Italian Interior Minister Roberto Maroni (pictured), who in the past has readily admitted to downloading music illegally, reiterated that he still obtains music in this fashion and also criticized France’s “three-strikes” policy against file-sharers.
Maroni, who is in a band himself, first admitted to pirating music back in 2006, and defended the practice by saying that it’s not the same as stealing from a supermarket, according to an article on Torrent Freak.
It is as if the owner of this computer where I’m going to take the music from did a copy of a CD he bought and gave it to me, something that normally happens when we buy a CD and make copies for our friends.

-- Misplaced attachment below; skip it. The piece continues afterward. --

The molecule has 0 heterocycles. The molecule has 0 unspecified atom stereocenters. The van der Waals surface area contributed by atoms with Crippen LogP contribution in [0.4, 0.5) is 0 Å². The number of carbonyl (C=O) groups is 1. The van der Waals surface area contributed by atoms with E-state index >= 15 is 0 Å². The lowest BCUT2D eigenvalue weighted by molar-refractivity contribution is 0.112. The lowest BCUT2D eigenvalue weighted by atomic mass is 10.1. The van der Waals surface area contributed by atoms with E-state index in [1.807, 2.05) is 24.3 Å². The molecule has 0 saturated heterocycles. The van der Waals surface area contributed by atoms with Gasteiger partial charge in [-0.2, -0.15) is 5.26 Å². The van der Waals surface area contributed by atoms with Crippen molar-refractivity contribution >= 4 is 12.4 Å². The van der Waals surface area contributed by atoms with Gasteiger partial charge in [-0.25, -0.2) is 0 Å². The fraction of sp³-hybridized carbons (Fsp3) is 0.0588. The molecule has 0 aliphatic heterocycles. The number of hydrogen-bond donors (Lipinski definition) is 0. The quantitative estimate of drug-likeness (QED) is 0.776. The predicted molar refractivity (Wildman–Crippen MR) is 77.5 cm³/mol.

A spokesperson from the country’s Federation of the Italian Music Industry (FIMI) wasn’t too overjoyed about Maroni’s comments, stating, “The Minister should consider the risk to jobs and loss of revenues to the state because of digital piracy.”
Regarding France’s Hadopi law, which was backed by French President (and pirate himself) Nicolas Sarkozy, Maroni said, “Introducing heavy penalties such as those in France to disconnect people from the Internet is wrong and does not work.”
Maroni hopes to someday create a “great national site where people can legally download music for free.” He believes that advertisers and sponsors could pick up the costs of such a service.